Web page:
Intel Corp. has raised its quarterly dividend by 16 percent, boosting what was already one of the highest-yielding shareholder payouts in technology.
Wednesday's hike demonstrates Intel's confidence in the personal computer market, which is still large and growing despite a threat from tablet computers such as Apple Inc.'s iPad. Intel CEO Paul Otellini said rapid growth in worldwide computing demand is putting the company on track to boost revenue by more than 20 percent over last year's $43.6 billion.
More than 1 million PCs are sold every day. Intel's microprocessors _ the "brains" of computers _ are inside 80 percent of the world's PCs.
The dividend hike is Intel's second in six months and its 16th since the company began paying a dividend in 1992.
It shows Intel's confidence in the moneymaking potential of its industry-leading factories. Intel's techniques for making chips are among the company's most coveted intellectual property. Last week the company revealed that it has developed a new design for its transistors to make chips faster, more energy-efficient and cheaper to make.
Although tablets and smartphones are becoming more popular, the PC market is still huge. The industry is expected to ship more than half a billion computers next year, according to some estimates.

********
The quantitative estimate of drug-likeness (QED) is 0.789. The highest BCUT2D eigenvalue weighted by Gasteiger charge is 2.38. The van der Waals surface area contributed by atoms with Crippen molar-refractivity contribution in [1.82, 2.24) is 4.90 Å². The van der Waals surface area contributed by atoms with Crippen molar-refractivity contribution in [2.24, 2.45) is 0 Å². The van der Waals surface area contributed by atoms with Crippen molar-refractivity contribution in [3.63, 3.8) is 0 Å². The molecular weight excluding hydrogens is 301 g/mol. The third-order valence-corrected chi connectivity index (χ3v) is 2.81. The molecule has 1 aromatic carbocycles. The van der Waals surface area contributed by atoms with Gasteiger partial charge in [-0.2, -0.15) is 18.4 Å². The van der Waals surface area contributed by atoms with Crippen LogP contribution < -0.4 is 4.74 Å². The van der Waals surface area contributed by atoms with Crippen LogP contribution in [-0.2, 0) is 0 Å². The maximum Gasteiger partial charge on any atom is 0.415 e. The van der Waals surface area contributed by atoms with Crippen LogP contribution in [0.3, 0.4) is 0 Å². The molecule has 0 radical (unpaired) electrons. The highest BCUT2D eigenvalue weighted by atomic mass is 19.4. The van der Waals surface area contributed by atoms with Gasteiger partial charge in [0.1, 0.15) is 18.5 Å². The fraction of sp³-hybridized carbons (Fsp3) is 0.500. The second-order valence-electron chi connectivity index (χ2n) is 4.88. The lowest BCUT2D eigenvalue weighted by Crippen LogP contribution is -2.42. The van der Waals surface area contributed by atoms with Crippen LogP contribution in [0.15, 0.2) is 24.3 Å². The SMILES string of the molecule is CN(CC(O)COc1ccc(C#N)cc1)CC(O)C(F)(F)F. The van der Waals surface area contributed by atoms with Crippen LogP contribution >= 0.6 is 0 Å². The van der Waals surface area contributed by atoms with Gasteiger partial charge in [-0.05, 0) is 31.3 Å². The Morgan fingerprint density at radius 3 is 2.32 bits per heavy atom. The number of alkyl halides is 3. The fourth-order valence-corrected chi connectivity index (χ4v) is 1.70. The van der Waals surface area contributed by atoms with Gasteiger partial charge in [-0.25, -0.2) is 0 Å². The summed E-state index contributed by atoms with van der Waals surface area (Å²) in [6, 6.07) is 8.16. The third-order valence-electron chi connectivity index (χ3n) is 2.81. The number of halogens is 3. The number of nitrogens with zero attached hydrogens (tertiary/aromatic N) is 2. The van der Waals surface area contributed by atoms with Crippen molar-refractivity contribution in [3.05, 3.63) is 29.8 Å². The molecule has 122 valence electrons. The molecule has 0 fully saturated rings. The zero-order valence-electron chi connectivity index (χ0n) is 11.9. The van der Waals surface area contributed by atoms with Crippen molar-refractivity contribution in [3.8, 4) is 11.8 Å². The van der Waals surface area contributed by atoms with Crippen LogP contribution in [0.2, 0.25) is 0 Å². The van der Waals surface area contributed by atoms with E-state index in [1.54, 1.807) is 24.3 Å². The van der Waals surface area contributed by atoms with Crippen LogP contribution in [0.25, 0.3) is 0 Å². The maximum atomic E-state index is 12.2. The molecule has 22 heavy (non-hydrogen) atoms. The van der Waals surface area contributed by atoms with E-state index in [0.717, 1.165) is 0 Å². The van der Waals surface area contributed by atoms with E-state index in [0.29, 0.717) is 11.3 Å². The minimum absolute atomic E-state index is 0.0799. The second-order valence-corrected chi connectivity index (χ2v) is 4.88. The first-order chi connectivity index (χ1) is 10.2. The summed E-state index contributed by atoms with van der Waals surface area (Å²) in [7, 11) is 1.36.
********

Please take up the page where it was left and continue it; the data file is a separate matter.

Strong financial results for the first three months of the year show there is still plenty of money to be made in that industry, as computers become cheaper and more affordable, especially in emerging economies. Intel credited strong corporate demand for new PCs and in turn, Intel chips. The company's results and guidance topped Wall Street's expectations.
The dividend increase, to 21 cents per share from 18.12 cents per share, will start with the third quarter of 2011.
Intel shares rose 31 cents to $23.34 in afternoon trading Wednesday. At that price, Intel's annual dividend yield is more than 3 percent, higher than Microsoft Corp., IBM Corp. and others.